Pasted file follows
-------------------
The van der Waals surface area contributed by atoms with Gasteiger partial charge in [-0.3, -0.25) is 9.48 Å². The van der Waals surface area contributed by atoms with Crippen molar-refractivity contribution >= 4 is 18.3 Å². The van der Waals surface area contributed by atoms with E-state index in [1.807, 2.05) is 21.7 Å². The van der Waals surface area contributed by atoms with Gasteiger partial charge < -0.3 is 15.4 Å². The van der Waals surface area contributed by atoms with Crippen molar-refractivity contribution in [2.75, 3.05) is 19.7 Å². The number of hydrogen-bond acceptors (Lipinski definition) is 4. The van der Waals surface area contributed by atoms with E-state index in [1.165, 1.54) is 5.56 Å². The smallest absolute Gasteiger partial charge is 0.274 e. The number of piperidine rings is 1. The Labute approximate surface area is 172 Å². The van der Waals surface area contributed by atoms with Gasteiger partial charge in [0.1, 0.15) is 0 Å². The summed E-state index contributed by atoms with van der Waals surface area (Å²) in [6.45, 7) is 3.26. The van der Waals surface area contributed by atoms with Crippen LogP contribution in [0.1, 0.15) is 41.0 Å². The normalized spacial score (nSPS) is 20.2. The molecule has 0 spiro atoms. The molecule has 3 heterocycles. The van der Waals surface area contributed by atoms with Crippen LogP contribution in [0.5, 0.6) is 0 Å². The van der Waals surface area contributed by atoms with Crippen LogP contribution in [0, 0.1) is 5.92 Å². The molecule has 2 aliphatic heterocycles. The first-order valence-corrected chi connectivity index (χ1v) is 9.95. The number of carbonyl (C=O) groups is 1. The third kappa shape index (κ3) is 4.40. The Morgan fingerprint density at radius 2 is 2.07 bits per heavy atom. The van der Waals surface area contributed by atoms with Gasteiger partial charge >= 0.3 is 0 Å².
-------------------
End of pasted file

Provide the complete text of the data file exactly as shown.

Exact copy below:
The van der Waals surface area contributed by atoms with Gasteiger partial charge in [-0.3, -0.25) is 9.48 Å². The van der Waals surface area contributed by atoms with Crippen molar-refractivity contribution >= 4 is 18.3 Å². The van der Waals surface area contributed by atoms with E-state index in [1.807, 2.05) is 21.7 Å². The van der Waals surface area contributed by atoms with Gasteiger partial charge < -0.3 is 15.4 Å². The van der Waals surface area contributed by atoms with Crippen molar-refractivity contribution in [2.75, 3.05) is 19.7 Å². The number of hydrogen-bond acceptors (Lipinski definition) is 4. The van der Waals surface area contributed by atoms with E-state index in [1.165, 1.54) is 5.56 Å². The smallest absolute Gasteiger partial charge is 0.274 e. The number of piperidine rings is 1. The Labute approximate surface area is 172 Å². The van der Waals surface area contributed by atoms with Gasteiger partial charge in [0.1, 0.15) is 0 Å². The summed E-state index contributed by atoms with van der Waals surface area (Å²) in [6.45, 7) is 3.26. The van der Waals surface area contributed by atoms with Crippen LogP contribution in [0.1, 0.15) is 41.0 Å². The normalized spacial score (nSPS) is 20.2. The molecule has 0 spiro atoms. The molecule has 3 heterocycles. The van der Waals surface area contributed by atoms with Crippen LogP contribution in [0.5, 0.6) is 0 Å². The van der Waals surface area contributed by atoms with Crippen LogP contribution in [0, 0.1) is 5.92 Å². The molecule has 2 aliphatic heterocycles. The first-order valence-corrected chi connectivity index (χ1v) is 9.95. The number of carbonyl (C=O) groups is 1. The third kappa shape index (κ3) is 4.40. The Morgan fingerprint density at radius 2 is 2.07 bits per heavy atom. The van der Waals surface area contributed by atoms with Gasteiger partial charge >= 0.3 is 0 Å².